But once a specific hallucination is recognized with a name, as a voice originating from a particular person, a significantly different thing is occurring. The hallucination is now a social interaction with a much greater role in individual behavior...." (Ardery, 2004, p. 83+). It almost seems as if Ardery is using the 'tree falling in the forest' analogy. Does it make a noise? Likewise, are auditory hallucinations anything even worth dealing with? He seems to go beyond phenomenology on this score, suggesting that the only reason that we have any phenomena -- hearing voices or otherwise -- is because we have named them, bringing them to that side of the brain that must be conscious to see/feel/hear, etc.
Ardery also proposes that auditory hallucinations are essential to keep humans evolving, or even 'on task.' He compares them to simply individuals speaking to themselves from the subconscious about what needs to be done (Ardery, 2004, p. 83+).
Ardery suggests some highly unusual origins for auditory hallucinations, certainly. However, he also constructs plausible reasons that in the far reaches of pre-recorded history, the "stress threshold" for hallucinations was much lower than in either normal people or schizophrenics today. He also makes the point that a voice, any voice, is difficult for humans to ignore. He asks:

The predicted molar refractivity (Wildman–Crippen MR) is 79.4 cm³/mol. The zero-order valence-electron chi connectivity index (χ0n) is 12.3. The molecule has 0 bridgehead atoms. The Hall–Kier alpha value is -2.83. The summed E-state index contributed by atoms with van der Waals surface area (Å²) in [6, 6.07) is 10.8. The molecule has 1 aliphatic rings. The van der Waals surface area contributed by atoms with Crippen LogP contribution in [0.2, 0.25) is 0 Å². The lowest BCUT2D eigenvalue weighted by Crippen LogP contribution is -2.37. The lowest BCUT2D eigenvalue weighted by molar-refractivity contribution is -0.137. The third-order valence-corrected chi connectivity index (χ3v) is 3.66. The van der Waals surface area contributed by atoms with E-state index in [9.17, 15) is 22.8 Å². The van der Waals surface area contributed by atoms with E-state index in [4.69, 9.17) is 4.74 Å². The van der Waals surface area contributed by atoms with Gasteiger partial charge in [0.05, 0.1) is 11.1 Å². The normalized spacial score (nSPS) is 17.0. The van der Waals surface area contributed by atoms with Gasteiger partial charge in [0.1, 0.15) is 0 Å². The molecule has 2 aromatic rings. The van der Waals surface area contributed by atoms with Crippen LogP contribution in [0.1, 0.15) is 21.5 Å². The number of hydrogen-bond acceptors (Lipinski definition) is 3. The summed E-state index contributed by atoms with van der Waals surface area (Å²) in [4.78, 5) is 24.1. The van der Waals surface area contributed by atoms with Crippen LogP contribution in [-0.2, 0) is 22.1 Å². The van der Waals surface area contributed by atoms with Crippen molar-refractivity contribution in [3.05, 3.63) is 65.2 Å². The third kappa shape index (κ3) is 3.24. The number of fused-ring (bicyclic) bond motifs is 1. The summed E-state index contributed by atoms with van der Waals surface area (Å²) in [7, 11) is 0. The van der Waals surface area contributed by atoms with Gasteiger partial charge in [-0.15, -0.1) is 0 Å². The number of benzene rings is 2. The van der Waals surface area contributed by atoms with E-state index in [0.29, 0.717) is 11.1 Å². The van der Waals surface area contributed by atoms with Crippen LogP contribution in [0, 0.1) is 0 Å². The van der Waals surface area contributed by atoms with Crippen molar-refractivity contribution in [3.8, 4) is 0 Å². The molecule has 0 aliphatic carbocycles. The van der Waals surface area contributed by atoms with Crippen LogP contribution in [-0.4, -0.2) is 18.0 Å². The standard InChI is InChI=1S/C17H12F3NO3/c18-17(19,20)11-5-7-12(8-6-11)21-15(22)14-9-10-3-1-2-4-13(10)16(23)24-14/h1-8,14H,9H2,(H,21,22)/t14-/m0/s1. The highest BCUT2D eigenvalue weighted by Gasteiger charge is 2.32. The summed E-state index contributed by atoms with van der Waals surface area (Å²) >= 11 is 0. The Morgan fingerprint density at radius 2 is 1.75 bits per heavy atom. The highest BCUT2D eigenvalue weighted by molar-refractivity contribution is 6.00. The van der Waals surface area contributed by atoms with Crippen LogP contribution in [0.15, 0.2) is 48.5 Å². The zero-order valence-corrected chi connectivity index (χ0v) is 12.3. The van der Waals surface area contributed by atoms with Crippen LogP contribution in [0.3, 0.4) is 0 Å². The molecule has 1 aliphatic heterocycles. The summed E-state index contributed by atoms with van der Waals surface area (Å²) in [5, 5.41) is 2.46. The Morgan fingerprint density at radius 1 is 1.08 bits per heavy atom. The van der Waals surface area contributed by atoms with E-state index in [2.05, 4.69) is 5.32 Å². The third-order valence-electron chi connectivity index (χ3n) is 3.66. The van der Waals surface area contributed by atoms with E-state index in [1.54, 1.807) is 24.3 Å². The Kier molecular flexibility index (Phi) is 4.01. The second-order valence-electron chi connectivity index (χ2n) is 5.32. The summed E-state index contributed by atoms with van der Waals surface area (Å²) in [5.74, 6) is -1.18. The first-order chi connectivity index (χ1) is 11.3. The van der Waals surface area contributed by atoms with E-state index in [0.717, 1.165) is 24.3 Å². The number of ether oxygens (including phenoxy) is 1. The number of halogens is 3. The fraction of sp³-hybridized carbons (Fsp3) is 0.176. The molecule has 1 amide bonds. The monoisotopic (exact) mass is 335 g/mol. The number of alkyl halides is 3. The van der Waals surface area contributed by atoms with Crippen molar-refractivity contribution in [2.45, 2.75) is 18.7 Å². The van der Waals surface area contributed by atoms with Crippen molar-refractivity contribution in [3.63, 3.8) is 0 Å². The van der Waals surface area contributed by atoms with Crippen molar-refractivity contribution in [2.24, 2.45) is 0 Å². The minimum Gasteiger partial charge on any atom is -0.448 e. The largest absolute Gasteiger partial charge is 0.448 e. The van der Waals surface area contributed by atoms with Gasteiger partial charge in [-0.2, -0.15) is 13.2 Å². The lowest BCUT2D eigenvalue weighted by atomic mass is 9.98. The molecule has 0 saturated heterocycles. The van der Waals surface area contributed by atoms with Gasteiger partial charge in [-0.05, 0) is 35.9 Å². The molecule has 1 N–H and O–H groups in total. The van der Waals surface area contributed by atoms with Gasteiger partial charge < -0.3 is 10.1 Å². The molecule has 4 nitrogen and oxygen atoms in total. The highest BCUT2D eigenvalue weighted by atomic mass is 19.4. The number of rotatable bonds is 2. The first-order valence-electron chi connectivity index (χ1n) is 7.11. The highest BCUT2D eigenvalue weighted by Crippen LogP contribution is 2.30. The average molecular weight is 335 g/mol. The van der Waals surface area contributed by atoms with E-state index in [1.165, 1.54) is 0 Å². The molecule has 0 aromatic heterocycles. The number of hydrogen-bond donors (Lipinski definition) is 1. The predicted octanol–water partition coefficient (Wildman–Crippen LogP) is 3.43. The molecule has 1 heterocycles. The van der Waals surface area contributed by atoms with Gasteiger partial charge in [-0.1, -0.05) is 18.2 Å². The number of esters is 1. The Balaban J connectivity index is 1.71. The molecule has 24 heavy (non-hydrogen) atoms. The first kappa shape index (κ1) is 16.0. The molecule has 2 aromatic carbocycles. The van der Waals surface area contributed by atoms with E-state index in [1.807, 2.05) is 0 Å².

Why should such voices have such authority... Sound is a very special modality. We cannot handle it. We cannot push it away. We cannot turn our backs to it.... Sound is the least controllable of the sense modalities.... Consider what it is to listen and understand someone speaking to us. In a certain sense we have to become the other person; or, rather, we let him become part of us for a brief second. We suspend our own identities, after which we come back to ourselves and accept or reject what he has said. However, that brief second of dawdling identity is the nature of understanding language; and if that language is a command, the identification of understanding becomes the obedience. To hear is actually a kind of obedience (Ardery, 2004, p. 83+).
Religious viewpoint of hearing voices, vis-a-vis therapeutic issues
As is obvious, there are thinkers from many disciplines who have studied hearing voices. Not surprisingly, especially in view of the proposition that some of its own saints heard voices, the Episcopal Church has something to say concerning auditory hallucinations, or at least, concerning the traditions in which hearing voices seems to have found some acceptance irrespective of their position as indicators of mental illness. In explaining the basic beliefs of that church, Temple noted, "many Episcopalians find the psychology of C.G. Jung to be especially attractive. The Episcopal Church embraces among its members any number of skillful lay analysts whose attraction to Jung expresses the same interest others confine to spiritual direction (2002, p. 303+). In addition, church leaders in that denomination today have studied other traditions in which 'hearing voices' is much more acceptable than in Western society. Many Episcopal Church…